Specialists yet to be won over by My Health Record

Medical politics

By Tessa Hoffman

8 Feb 2018

Specialists warn they will be unable to join the national digital health system unless critical hurdles are overcome.

About a fifth of the population (5.5 million people) now have a My Health Record, and over 10,000 healthcare providers are also signed up to use it, according to latest figures from the Australian Digital Health Agency (ADHA).

About two thirds of providers registered with the system are general practices, and almost 1000 are public and private hospitals.

But it seems medical specialists are slow to adopt the system.

To date 268 specialist practices have signed up, with almost 69,000 letters written by specialists to GPs uploaded, but only 46 e-referrals recorded .

The figures from the ADHA show that 793 public hospitals and over 6000 GP practices have uploaded about 3 million discharge and shared health summaries, while over 16 million prescription and dispensing records have been added to the system.

The Royal Australasian College of Physicians says the low uptake of the My Health Record by specialists is down to the government’s failure to consult meaningfully. In a submission made to government last year, the College said implementation efforts for digital health had focused on primary care, with GP practices offered financial  incentives to use the system and enrol patients.

Other barriers to specialist adoption of e-health system of  include time constraints and the lack of a simple workable digital health system that was nationally accepted by all health providers, the college said in the submission document.

It warned the government it must consult specialists properly if it wanted to recruit the “critical mass” needed to meet desired outcomes of its National Digital Health Strategy.

“Digital health will struggle to gain widespread uptake and use until these issues are adequately addressed,” it said.

The College also cautioned that the uptake drivers targeted at general practice may not be suitable for specialists who work across multiple practices and in hospitals and “broader policy design should be cognisant of this distinction”.

Problems with interoperability of electronic health systems and software between healthcare sectors and regions must also be overcome, the College said.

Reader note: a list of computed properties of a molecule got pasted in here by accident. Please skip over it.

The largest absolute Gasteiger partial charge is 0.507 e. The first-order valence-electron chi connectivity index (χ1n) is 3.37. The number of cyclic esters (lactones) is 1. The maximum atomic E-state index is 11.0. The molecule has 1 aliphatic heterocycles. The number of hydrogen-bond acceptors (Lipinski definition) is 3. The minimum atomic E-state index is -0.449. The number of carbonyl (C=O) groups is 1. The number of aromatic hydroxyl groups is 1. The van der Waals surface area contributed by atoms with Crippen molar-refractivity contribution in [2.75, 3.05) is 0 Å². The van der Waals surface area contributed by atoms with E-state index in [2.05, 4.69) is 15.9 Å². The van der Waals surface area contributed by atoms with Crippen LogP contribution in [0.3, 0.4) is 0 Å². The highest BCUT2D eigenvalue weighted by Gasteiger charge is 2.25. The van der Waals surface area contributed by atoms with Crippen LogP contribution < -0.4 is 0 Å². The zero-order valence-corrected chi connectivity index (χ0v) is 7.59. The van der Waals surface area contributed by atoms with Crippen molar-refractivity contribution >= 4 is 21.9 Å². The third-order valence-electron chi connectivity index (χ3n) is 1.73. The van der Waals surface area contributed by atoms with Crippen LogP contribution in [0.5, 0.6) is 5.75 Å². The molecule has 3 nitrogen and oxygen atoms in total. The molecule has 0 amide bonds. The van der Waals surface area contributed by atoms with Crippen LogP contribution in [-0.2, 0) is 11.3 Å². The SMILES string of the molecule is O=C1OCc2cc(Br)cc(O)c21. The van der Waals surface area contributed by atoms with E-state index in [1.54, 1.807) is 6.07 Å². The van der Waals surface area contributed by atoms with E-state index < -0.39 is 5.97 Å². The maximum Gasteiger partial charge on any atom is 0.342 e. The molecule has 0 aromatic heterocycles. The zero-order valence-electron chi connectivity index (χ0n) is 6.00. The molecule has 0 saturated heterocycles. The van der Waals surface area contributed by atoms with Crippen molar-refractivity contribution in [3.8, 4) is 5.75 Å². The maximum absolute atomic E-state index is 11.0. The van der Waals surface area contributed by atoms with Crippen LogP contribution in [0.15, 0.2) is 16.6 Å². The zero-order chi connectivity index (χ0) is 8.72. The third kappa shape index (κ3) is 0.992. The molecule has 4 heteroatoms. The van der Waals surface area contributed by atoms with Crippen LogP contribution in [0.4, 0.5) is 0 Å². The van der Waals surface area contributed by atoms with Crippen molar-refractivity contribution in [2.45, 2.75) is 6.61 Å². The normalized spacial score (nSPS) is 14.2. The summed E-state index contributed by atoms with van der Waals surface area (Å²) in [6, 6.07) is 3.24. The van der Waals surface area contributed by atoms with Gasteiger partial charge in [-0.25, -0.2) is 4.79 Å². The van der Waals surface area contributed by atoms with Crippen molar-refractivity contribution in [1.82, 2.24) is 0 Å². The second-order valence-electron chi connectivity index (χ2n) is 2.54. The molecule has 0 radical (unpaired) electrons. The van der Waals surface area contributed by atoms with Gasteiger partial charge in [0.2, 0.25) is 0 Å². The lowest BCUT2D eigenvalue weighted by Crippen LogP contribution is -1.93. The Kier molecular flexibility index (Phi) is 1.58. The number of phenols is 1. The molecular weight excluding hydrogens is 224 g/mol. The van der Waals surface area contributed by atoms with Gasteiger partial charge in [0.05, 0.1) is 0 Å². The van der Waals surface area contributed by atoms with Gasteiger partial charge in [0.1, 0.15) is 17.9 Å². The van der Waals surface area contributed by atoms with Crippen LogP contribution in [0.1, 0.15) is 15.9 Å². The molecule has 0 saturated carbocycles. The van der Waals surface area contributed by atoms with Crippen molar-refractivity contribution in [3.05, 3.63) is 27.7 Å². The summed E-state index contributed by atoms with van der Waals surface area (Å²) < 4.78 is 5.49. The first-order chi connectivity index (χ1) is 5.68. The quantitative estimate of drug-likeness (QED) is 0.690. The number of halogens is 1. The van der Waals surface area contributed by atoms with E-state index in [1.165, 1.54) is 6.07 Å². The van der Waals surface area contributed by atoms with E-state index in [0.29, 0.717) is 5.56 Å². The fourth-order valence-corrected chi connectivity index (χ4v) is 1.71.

But the government says it’s not too worried about the low uptake rates among specialists for now.

Bettina McMahon of the Australian Digital Health Agency said it had deliberately prioritised high volume data from hospitals, pharmacies, pathology and imaging and general practice.

“We are trying to do this in a logical sequence, by focusing on hospital discharge summaries, medicines information, pathology test results and shared health summaries from GP…that makes most sense to get that content in early and all of those sectors are highly computerised,” she told the limbic.

The lower levels of office computerisation of specialist practices was also a factor in the agency’s priorities, she added.

“When we go to specialists, we do absolutely have a level of computerisation there, but it’s often not as high, so in terms of consulting with them we want them to start using and benefiting from the information that will be there when everyone gets a record,” said Ms McMahon, who is chief operating officer for the ADHA’s government and industry collaboration, strategy and delivery programs.

“While we are not engaging heavily with specialists to be uploading…we are consulting quite heavily with them on how they can use the record,” she added. “So yes it will be great if everybody uploads specialist letters but that’s to come.”

Another line of work being pursued by the agency involves developing a standard that will enable interoperability between secure messaging software, so doctors can be weaned off the fax machine for communicating between each other.

A recent study found more than half of all doctors still use fax as their primary mode to send letters, followed by mailed letters (27%). Just 12% named electronic referrals as their primary mode of transmission.

While most practitioners (72%) said they would like to increase their use of electronic referrals, the main barrier cited was that other practitioners were not set up to participate or did not have compatible system.

“Somewhat ironically, the key barrier to eReferral use was peers not using eReferrals,” said the authors  of a study involving 204 specialists, GPs and allied health staff in Tasmania, .

“A greater emphasis on software usability and interoperability is required,” the researchers concluded in their paper published in the Australian Journal of General Practice.

Already a member?

Login to keep reading.

Email me a login link